Call this a harsh winter? Now, when I were a lad...

As Britain struggles to cope with the big freeze, David Randall says this is nothing

As a brief day of comparative warmth yesterday brought some comfort, and thaw, to snowed-in, frozen-up Britain, so the Government moved to remedy incipient panic-buying. Drivers of large lorries will be able to work longer hours and cut rest periods in order to speed up deliveries. They might now be able to get through before the cold spell resumes operations tonight. It is not expected to ease up for some time.

What is not yet on the menu is snow on the scale of last week, which saw one of the most widespread coverings in recent decades. Yet for all the ammunition it provided the nation's weather whingers, it paled compared with previous winter epics. In 1927, for instance, a ferocious Boxing Day blizzard hit the south, there were 20ft drifts in the Chilterns and villages near Croydon were cut off for a week. And 11 years later came perhaps the century's most extensive white Christmas, with at least 1ft of snow falling almost everywhere.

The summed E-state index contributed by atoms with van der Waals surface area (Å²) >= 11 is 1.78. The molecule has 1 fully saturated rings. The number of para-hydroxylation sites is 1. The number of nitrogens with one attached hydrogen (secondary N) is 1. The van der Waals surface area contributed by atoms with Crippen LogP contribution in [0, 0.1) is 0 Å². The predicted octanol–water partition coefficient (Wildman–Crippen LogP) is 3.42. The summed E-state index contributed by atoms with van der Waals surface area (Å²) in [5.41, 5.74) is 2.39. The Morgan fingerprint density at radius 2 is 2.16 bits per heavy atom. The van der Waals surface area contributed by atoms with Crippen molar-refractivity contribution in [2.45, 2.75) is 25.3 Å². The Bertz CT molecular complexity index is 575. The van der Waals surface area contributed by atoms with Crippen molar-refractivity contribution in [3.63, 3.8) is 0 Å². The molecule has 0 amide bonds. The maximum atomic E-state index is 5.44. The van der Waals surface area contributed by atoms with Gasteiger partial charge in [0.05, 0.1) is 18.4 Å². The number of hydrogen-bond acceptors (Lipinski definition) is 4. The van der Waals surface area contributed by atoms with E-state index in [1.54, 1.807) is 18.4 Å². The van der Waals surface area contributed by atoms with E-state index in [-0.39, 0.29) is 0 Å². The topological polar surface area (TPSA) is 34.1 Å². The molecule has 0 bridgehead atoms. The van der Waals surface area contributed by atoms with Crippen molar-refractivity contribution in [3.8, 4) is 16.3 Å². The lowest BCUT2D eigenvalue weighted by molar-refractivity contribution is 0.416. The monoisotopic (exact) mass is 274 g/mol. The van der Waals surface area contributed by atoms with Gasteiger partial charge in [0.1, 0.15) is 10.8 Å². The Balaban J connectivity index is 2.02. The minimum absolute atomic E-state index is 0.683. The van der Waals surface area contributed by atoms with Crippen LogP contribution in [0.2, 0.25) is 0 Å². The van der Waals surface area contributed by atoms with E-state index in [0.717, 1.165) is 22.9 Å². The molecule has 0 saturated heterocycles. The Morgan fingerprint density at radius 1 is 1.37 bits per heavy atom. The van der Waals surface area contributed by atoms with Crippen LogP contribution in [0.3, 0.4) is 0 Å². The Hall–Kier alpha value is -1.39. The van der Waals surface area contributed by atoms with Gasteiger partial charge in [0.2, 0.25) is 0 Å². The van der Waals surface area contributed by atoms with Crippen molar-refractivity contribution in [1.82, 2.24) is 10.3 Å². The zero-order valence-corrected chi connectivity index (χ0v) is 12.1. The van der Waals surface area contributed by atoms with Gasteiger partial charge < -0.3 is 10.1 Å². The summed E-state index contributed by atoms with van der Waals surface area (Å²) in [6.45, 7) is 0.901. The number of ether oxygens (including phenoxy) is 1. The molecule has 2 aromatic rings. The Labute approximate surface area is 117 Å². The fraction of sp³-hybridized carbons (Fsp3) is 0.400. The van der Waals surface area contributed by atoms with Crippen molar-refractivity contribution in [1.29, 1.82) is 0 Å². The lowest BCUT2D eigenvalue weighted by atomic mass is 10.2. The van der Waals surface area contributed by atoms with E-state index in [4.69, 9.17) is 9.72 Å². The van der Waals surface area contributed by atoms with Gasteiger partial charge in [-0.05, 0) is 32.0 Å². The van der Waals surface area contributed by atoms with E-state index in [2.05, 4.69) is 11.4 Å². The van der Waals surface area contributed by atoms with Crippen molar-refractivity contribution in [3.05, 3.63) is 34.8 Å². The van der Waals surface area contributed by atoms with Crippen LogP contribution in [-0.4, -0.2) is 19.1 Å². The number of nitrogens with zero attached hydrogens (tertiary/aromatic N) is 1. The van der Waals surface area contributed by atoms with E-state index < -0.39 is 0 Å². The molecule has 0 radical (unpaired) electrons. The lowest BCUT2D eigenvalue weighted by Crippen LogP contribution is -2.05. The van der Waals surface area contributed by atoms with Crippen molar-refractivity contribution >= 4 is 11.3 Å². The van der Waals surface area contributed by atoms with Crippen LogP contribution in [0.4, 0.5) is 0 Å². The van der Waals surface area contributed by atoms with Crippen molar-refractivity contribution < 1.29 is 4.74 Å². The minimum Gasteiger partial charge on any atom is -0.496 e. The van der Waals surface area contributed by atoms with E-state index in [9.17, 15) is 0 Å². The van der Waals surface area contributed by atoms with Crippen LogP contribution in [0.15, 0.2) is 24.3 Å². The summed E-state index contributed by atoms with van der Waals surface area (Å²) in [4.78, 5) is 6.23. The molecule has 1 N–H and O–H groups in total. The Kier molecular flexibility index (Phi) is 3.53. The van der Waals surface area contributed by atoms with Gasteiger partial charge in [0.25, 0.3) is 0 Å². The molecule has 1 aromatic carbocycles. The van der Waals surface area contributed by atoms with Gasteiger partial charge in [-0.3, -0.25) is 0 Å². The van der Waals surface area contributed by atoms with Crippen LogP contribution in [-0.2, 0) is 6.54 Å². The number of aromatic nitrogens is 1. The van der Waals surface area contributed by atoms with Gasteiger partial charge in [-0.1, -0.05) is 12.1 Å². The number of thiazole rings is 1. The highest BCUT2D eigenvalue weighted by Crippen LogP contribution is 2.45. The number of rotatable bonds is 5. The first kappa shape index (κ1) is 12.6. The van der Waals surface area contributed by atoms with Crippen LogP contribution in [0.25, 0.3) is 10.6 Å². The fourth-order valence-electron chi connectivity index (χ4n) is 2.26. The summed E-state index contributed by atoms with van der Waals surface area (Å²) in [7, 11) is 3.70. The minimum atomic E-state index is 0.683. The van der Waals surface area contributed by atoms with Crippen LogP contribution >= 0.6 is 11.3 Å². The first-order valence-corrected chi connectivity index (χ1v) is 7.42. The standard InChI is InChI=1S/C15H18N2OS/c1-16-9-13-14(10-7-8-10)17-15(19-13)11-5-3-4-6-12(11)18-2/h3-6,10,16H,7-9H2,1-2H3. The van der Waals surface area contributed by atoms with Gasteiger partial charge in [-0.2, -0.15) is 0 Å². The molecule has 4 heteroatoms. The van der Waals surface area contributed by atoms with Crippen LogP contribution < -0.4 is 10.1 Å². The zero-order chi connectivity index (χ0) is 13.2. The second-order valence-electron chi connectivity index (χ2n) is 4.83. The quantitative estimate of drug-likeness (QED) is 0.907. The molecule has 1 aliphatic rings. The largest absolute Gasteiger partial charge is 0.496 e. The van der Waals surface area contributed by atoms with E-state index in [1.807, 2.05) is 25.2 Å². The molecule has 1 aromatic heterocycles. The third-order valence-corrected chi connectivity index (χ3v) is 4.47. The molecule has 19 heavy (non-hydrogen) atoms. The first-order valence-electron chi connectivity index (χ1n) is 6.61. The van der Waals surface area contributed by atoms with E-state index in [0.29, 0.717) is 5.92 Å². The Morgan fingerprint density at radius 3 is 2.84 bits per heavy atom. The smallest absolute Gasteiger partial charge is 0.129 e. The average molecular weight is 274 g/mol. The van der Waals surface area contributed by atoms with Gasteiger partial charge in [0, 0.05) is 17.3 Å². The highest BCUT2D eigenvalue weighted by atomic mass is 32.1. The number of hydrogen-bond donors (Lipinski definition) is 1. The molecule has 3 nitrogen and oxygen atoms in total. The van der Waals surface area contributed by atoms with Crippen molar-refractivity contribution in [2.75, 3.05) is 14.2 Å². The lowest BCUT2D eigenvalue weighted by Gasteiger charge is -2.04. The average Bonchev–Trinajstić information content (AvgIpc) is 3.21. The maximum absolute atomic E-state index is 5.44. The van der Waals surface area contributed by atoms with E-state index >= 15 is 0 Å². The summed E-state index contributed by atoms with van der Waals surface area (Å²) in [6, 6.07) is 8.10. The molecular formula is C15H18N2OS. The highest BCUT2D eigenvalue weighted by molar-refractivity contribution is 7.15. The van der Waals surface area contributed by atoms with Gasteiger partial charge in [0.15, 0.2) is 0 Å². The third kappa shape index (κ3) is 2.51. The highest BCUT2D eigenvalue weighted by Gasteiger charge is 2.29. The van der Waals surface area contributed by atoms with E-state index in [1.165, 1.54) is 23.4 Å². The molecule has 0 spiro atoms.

Two years after the war ended, in 1947, was the snowiest winter for generations. It started in late January, did not relent until mid-March, there were drifts up to 15ft in the lowlands, and two million sheep died. Another long-lasting and harsh winter was 1962-63. Snow arrived even in the south on Boxing Day, did not depart until March, drifts of 25ft were recorded on Dartmoor, and at Eastbourne the sea was frozen up to 100ft offshore. Some isolated farms were cut off for two months. Now that's what you call a winter.